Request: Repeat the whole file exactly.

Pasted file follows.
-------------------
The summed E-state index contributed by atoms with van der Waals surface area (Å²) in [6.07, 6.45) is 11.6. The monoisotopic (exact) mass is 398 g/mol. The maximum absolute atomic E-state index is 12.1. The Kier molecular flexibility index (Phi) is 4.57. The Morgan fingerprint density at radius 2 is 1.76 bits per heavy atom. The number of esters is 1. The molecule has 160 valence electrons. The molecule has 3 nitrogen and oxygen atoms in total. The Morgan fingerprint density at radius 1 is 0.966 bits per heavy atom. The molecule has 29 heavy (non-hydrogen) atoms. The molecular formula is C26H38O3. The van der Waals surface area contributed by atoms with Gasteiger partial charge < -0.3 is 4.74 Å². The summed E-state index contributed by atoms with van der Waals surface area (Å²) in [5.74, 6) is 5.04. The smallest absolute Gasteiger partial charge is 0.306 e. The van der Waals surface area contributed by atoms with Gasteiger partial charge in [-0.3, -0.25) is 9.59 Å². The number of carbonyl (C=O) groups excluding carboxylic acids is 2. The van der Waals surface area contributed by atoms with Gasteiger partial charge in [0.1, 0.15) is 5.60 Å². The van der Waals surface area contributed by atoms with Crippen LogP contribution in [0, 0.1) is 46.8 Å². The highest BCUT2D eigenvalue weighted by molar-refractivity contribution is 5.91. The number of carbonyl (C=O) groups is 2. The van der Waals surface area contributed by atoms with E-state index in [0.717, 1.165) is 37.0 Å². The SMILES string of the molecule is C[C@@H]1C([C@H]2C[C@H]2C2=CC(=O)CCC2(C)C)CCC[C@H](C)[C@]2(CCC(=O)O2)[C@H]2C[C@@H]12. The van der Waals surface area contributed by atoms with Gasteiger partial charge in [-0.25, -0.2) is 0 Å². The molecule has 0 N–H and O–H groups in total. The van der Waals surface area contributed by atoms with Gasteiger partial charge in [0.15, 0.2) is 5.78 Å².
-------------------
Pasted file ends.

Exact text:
The summed E-state index contributed by atoms with van der Waals surface area (Å²) in [6.07, 6.45) is 11.6. The monoisotopic (exact) mass is 398 g/mol. The maximum absolute atomic E-state index is 12.1. The Kier molecular flexibility index (Phi) is 4.57. The Morgan fingerprint density at radius 2 is 1.76 bits per heavy atom. The number of esters is 1. The molecule has 160 valence electrons. The molecule has 3 nitrogen and oxygen atoms in total. The Morgan fingerprint density at radius 1 is 0.966 bits per heavy atom. The molecule has 29 heavy (non-hydrogen) atoms. The molecular formula is C26H38O3. The van der Waals surface area contributed by atoms with Gasteiger partial charge < -0.3 is 4.74 Å². The summed E-state index contributed by atoms with van der Waals surface area (Å²) in [5.74, 6) is 5.04. The smallest absolute Gasteiger partial charge is 0.306 e. The van der Waals surface area contributed by atoms with Gasteiger partial charge in [-0.3, -0.25) is 9.59 Å². The number of carbonyl (C=O) groups excluding carboxylic acids is 2. The van der Waals surface area contributed by atoms with Gasteiger partial charge in [0.1, 0.15) is 5.60 Å². The van der Waals surface area contributed by atoms with Crippen LogP contribution in [0, 0.1) is 46.8 Å². The highest BCUT2D eigenvalue weighted by molar-refractivity contribution is 5.91. The number of carbonyl (C=O) groups is 2. The van der Waals surface area contributed by atoms with E-state index in [0.717, 1.165) is 37.0 Å². The SMILES string of the molecule is C[C@@H]1C([C@H]2C[C@H]2C2=CC(=O)CCC2(C)C)CCC[C@H](C)[C@]2(CCC(=O)O2)[C@H]2C[C@@H]12. The van der Waals surface area contributed by atoms with Gasteiger partial charge in [-0.25, -0.2) is 0 Å². The molecule has 0 N–H and O–H groups in total. The van der Waals surface area contributed by atoms with Gasteiger partial charge in [0.15, 0.2) is 5.78 Å².